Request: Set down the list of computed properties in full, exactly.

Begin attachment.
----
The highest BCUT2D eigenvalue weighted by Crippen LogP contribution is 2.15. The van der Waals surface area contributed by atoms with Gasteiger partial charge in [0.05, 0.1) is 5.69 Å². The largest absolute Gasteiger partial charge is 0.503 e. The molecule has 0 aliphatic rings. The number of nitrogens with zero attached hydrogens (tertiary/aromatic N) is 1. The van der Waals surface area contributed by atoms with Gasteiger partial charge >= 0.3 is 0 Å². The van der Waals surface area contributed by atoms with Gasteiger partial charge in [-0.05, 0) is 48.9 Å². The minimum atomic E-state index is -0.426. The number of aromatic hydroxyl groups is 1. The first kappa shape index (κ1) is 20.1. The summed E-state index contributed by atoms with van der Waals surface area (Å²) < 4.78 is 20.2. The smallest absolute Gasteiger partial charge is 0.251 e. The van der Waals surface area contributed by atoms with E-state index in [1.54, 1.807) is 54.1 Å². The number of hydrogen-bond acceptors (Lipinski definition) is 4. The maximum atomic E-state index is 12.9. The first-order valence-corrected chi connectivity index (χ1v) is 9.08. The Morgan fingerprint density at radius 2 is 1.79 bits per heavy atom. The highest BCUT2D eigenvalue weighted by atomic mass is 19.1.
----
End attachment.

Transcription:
The highest BCUT2D eigenvalue weighted by Crippen LogP contribution is 2.15. The van der Waals surface area contributed by atoms with Gasteiger partial charge in [0.05, 0.1) is 5.69 Å². The largest absolute Gasteiger partial charge is 0.503 e. The molecule has 0 aliphatic rings. The number of nitrogens with zero attached hydrogens (tertiary/aromatic N) is 1. The van der Waals surface area contributed by atoms with Gasteiger partial charge >= 0.3 is 0 Å². The van der Waals surface area contributed by atoms with Gasteiger partial charge in [-0.05, 0) is 48.9 Å². The minimum atomic E-state index is -0.426. The number of aromatic hydroxyl groups is 1. The first kappa shape index (κ1) is 20.1. The summed E-state index contributed by atoms with van der Waals surface area (Å²) < 4.78 is 20.2. The smallest absolute Gasteiger partial charge is 0.251 e. The van der Waals surface area contributed by atoms with E-state index in [1.54, 1.807) is 54.1 Å². The number of hydrogen-bond acceptors (Lipinski definition) is 4. The maximum atomic E-state index is 12.9. The first-order valence-corrected chi connectivity index (χ1v) is 9.08. The Morgan fingerprint density at radius 2 is 1.79 bits per heavy atom. The highest BCUT2D eigenvalue weighted by atomic mass is 19.1.